- The 10 most influential hashtags of the decade Today 6:30 AM
- A lonely grandma sought family to spend Christmas with on Craigslist Saturday 5:45 PM
- Airbnb bans white supremacists tied to Iron March forum Saturday 5:07 PM
- Did a Twitter user really get tricked into naming baby ‘Jack Ingof’? Saturday 4:46 PM
- State of emergency declared in New Orleans following ‘cyberattack’ Saturday 4:12 PM
- Video shows boy getting beat up–mom says it’s because he wore MAGA hat Saturday 3:54 PM
- Billboard changing albums chart to count YouTube streams Saturday 2:43 PM
- TikTok’s 20 most popular songs of 2019 Saturday 2:14 PM
- Greek gods memes are flooding Reddit thanks to TV reboot rumors Saturday 1:47 PM
- Anti-impeachment protesters aimlessly fumble through halls of Congress Saturday 12:54 PM
- Everything we know so far about the Xbox Series X Saturday 12:17 PM
- ASMR YouTuber Life with MaK says she was branded a ‘Nazi’ by online smear campaign Saturday 10:46 AM
- Voters duped by fake ex-Bloomberg intern’s tweet about being fired Saturday 9:47 AM
- HBO’s ‘Watchmen’ and the fantasy of competence Saturday 8:00 AM
- Cómo ver Kamaru Usman vs. Colby Covington en el UFC 245 Saturday 7:00 AM
Netflix’s Tell Me Who I Am isn’t the first film (or the first story) to grapple with the effects that a lie can have on someone. We’ve seen countless depictions of what those lies can do, and occasionally, we’ll experience them from the point of view of the liar. The Emmy-winning miniseries Chernobyl spent its entire run examining “the cost of lies.” Those lies can be weaponized to thwart a superhero, or they can be used to justify horrific actions sanctioned by the government.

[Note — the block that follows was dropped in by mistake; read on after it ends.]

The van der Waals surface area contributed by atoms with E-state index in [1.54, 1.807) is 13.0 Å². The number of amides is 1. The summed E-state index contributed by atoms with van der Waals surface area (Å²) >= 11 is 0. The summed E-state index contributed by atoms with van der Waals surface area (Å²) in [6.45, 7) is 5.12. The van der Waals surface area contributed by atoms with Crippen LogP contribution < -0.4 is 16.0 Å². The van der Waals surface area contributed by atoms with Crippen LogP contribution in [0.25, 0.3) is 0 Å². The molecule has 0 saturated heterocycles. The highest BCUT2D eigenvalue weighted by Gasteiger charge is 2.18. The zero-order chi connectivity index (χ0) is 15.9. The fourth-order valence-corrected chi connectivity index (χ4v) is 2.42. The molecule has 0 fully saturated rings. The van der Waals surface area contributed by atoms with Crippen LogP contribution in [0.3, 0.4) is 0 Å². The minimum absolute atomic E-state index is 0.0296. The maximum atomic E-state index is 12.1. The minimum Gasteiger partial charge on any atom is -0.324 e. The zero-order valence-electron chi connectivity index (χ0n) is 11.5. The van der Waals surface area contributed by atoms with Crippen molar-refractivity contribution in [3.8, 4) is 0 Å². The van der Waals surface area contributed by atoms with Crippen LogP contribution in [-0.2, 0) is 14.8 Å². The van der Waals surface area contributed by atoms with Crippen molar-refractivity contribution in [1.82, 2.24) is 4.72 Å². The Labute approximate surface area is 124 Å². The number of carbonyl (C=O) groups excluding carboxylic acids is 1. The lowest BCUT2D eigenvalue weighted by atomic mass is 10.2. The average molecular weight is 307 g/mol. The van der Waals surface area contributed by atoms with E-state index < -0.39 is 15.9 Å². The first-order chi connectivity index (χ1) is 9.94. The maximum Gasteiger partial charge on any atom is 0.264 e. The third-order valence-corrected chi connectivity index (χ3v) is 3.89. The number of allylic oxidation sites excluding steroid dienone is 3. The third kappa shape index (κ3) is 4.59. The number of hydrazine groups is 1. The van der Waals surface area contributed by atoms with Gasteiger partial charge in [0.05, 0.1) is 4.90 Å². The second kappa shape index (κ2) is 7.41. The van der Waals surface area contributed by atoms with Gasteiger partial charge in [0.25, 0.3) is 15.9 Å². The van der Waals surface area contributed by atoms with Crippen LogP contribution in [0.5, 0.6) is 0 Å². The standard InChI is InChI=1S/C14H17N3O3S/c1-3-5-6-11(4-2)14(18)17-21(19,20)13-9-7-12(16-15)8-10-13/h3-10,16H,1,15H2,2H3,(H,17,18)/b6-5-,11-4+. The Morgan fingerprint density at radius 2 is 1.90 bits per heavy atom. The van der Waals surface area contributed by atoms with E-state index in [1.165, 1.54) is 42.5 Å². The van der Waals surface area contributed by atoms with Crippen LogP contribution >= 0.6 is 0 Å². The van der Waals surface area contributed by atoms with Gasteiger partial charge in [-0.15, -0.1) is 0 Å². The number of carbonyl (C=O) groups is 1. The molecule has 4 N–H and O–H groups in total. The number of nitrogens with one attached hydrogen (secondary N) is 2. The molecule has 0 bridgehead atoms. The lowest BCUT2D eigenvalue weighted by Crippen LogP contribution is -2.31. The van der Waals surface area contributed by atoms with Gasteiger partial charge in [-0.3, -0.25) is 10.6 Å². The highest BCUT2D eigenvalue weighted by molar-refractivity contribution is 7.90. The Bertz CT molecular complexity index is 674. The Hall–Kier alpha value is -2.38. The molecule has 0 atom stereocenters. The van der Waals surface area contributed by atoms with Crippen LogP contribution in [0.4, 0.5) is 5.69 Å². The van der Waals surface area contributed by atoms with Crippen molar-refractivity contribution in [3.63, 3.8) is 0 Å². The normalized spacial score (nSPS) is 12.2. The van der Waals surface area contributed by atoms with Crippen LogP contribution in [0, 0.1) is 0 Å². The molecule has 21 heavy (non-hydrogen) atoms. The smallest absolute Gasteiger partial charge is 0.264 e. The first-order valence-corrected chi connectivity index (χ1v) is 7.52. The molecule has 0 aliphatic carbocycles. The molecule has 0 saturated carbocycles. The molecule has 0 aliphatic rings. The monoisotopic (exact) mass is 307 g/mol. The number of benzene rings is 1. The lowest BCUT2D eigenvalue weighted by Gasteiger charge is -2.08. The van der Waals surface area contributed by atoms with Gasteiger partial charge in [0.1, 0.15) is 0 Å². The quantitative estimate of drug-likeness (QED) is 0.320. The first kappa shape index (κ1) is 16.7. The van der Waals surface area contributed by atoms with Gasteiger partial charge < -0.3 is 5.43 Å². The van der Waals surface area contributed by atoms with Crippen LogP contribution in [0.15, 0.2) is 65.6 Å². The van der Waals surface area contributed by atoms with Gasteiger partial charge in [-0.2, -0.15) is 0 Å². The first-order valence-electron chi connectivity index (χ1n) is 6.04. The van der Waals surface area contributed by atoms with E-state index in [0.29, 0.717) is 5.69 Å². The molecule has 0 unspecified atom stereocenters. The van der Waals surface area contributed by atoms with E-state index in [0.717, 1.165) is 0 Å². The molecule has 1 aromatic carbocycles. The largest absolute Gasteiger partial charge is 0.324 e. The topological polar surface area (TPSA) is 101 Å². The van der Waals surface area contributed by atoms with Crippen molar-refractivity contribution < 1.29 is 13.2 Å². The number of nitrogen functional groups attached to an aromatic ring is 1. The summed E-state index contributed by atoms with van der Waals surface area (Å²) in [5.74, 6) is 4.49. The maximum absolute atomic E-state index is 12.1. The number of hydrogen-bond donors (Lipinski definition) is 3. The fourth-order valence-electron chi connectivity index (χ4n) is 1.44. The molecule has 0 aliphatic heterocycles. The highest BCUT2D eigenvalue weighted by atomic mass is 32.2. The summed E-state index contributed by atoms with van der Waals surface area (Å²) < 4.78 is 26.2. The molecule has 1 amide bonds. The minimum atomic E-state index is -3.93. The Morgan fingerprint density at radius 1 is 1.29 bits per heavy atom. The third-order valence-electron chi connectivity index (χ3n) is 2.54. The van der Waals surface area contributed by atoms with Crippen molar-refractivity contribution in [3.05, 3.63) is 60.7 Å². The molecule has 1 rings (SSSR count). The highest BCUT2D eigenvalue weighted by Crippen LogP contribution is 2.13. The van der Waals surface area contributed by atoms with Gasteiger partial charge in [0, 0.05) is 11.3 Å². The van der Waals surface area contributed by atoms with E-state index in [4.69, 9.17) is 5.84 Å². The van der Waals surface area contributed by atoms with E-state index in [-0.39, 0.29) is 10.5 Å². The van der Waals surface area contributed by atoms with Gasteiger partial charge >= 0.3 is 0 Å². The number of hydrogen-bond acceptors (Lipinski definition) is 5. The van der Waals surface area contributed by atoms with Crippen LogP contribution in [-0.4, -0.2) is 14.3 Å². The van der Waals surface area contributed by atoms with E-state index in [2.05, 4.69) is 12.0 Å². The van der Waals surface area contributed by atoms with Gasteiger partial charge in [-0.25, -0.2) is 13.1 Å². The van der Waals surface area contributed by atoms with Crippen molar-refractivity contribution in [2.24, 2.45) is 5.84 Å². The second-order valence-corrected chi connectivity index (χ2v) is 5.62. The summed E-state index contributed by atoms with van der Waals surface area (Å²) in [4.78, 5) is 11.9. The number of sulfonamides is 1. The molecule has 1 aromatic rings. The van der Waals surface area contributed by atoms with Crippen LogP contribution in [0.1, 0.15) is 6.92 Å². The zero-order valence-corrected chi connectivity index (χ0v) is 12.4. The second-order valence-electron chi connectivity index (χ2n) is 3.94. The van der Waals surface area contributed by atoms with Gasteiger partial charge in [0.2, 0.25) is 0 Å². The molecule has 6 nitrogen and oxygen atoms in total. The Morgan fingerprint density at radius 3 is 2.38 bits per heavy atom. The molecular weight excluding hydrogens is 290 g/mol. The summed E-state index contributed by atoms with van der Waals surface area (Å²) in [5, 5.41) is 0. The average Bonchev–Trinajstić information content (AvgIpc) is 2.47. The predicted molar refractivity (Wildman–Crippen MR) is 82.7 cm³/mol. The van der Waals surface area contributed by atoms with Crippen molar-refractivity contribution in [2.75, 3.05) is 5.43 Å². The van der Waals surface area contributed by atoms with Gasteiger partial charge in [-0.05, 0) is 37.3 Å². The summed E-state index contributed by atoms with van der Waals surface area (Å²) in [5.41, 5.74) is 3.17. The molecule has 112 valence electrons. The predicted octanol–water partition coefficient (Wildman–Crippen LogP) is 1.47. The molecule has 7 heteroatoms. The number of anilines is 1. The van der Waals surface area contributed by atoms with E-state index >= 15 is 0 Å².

Tell Me Who I Am goes in the opposite direction. The documentary builds slowly to the deeply personal lie that affects the twin brothers at its center. The toll of that lie and unspoken trauma is revealed in the film’s harrowing, intimate final act, and it feels devastating to viewers just as it was to the brothers.
DIRECTOR: Ed Perkins
Alex Lewis lost his memory after a motorcycle accident at age 18 and depends on his twin brother Marcus to fill him in on their lives. More than a decade later, Alex discovers Marcus didn’t tell him everything.
The premise of Tell Me Who I Am would be hard to believe if Alex and Marcus Lewis, the identical twin brothers at its core, hadn’t previously touched on it in a 2013 book of the same name. When he was 18, Alex got into a motorcycle accident and fell into a coma. When he awoke, he knew his twin brother’s name but didn’t remember anything else. He had no memory of where he lived, who his parents were, or his own name.
Marcus helped Alex reacclimate, teaching him simple tasks and giving him context about their childhood; Alex often filled in the gaps that family photographs left open. While Alex is confused by some of Marcus’ choices—such as Marcus’ refusal to forgive their father on his deathbed—he more or less trusts his brother. He almost has to, because it’s all he knows.